Dellinger added that the inspectors record the weather conditions at the time of their visits for future reference.
The office also handles the global information system recording of properties. This year the office began inspecting rental properties -- approximately 180 of them -- that receive section 8 housing assistance from the Department of Social Services. The office also works with other county agencies in response to disasters that can damage properties. The office receives calls from property owners, and inspectors respond to collect information they can file with the Federal Emergency Management Agency.
In Virginia, May marks Building Safety Month, which is recognized around the world by the International Code Council. Many jurisdictions in Virginia are planning educational programs and public service efforts.
Warren County Building Official David Beahm explained that his office has similar plans.
"We hope to be able to provide the public with a better understanding as to how the building code actually works to help them as [opposed] to being a hindrance --'you're just telling me what I can't do' -- as opposed to what we can do," Beahm said.
Building code officials and inspectors plan to focus on four areas during the month: fire safety; disaster safety and mitigation; backyards and pools; and energy and green building, Beahm said.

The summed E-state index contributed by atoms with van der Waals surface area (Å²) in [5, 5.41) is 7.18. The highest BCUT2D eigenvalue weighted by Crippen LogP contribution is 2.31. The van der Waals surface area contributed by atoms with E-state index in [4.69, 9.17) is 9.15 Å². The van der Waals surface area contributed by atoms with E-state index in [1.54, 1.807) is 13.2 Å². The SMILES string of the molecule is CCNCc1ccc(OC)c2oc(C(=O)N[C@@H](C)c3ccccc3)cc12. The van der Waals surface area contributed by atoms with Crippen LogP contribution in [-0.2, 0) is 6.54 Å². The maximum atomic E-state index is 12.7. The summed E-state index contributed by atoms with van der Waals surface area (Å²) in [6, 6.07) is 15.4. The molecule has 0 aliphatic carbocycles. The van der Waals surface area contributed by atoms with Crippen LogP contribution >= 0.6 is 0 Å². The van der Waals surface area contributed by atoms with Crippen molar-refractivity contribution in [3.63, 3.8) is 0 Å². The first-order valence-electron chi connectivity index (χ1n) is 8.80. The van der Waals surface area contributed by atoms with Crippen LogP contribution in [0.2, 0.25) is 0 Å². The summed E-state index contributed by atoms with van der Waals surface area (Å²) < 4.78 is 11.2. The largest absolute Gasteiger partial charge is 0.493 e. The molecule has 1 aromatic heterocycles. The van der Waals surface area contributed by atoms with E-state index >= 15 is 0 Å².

Warren County continues to see more applications for permits and an increase in the number of single-family homes under construction, Beahm said. The county has not seen the volume of houses under construction since around 2008, he said. The county saw housing construction numbers fall from 2008 through 2011, but then experienced about a 10 percent improvement in FY 2012, Beahm said.
Commercial permitting has remained steady over the years thanks to large projects that spur smaller building, Beahm said.
In Warren County's case, one inspector usually must handle one project regardless of the size.
Warren County's building inspections office has issued 1,439 permits since July 1, according to data from Beahm. All individual permits for one house under construction fall under the single project, Beahm said.
Warren County's department has nine people on staff - six full-time and three part-time. The county has three, full-time inspectors and two part-time inspectors. But the county must see a more dramatic increase in construction and permitting before Beahm says his department would need more people.
"I look at it as a business venture and I'm not going to increase the payroll just because I see a small increase at this point in time," Beahm said.
Inspectors present their job to contractors as "a second set of eyes" on a project to help catch mistakes or missed items in the construction process, Beahm said.
"Sometimes things get missed and we're there, hopefully to be that last line of defense to assist them," Beahm.
Contact staff writer Alex Bridges at 540-465-5137 ext. 125, or firstname.lastname@example.org